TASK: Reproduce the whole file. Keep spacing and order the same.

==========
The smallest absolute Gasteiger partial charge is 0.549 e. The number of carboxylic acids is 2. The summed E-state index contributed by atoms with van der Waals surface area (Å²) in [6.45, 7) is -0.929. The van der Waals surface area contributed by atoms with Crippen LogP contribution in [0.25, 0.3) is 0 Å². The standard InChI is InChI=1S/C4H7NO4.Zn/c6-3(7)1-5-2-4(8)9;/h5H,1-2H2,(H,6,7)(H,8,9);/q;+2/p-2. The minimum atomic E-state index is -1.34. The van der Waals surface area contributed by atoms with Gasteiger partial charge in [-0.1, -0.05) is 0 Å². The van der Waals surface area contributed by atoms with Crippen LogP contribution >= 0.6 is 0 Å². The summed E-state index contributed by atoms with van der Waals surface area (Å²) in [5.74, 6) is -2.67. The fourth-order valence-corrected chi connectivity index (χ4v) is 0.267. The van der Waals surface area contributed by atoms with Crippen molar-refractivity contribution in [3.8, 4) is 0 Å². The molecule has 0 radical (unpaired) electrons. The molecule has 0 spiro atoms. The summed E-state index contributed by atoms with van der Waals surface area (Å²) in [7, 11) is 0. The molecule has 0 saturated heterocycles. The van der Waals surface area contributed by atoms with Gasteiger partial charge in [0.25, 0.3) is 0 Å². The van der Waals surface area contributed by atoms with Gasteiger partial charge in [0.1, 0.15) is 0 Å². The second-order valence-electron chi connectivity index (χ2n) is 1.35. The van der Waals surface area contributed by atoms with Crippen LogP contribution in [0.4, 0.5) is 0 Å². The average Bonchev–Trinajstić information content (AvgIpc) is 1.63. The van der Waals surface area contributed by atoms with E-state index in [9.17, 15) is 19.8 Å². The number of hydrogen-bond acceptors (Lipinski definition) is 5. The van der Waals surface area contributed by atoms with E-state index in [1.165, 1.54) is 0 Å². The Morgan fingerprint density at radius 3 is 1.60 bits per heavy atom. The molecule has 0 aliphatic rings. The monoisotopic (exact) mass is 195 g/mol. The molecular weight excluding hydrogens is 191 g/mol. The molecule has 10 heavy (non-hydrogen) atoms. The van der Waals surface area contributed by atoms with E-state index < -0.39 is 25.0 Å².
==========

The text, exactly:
The smallest absolute Gasteiger partial charge is 0.549 e. The number of carboxylic acids is 2. The summed E-state index contributed by atoms with van der Waals surface area (Å²) in [6.45, 7) is -0.929. The van der Waals surface area contributed by atoms with Crippen LogP contribution in [0.25, 0.3) is 0 Å². The standard InChI is InChI=1S/C4H7NO4.Zn/c6-3(7)1-5-2-4(8)9;/h5H,1-2H2,(H,6,7)(H,8,9);/q;+2/p-2. The minimum atomic E-state index is -1.34. The van der Waals surface area contributed by atoms with Gasteiger partial charge in [-0.1, -0.05) is 0 Å². The van der Waals surface area contributed by atoms with Crippen LogP contribution >= 0.6 is 0 Å². The summed E-state index contributed by atoms with van der Waals surface area (Å²) in [5.74, 6) is -2.67. The fourth-order valence-corrected chi connectivity index (χ4v) is 0.267. The van der Waals surface area contributed by atoms with Crippen molar-refractivity contribution in [3.8, 4) is 0 Å². The molecule has 0 radical (unpaired) electrons. The molecule has 0 spiro atoms. The summed E-state index contributed by atoms with van der Waals surface area (Å²) in [7, 11) is 0. The molecule has 0 saturated heterocycles. The van der Waals surface area contributed by atoms with Gasteiger partial charge in [0.25, 0.3) is 0 Å². The van der Waals surface area contributed by atoms with Gasteiger partial charge in [0.1, 0.15) is 0 Å². The second-order valence-electron chi connectivity index (χ2n) is 1.35. The van der Waals surface area contributed by atoms with Crippen LogP contribution in [0.4, 0.5) is 0 Å². The average Bonchev–Trinajstić information content (AvgIpc) is 1.63. The van der Waals surface area contributed by atoms with E-state index in [9.17, 15) is 19.8 Å². The number of hydrogen-bond acceptors (Lipinski definition) is 5. The van der Waals surface area contributed by atoms with E-state index in [1.165, 1.54) is 0 Å². The Morgan fingerprint density at radius 3 is 1.60 bits per heavy atom. The molecule has 0 aliphatic rings. The monoisotopic (exact) mass is 195 g/mol. The molecular weight excluding hydrogens is 191 g/mol. The molecule has 10 heavy (non-hydrogen) atoms. The van der Waals surface area contributed by atoms with E-state index < -0.39 is 25.0 Å².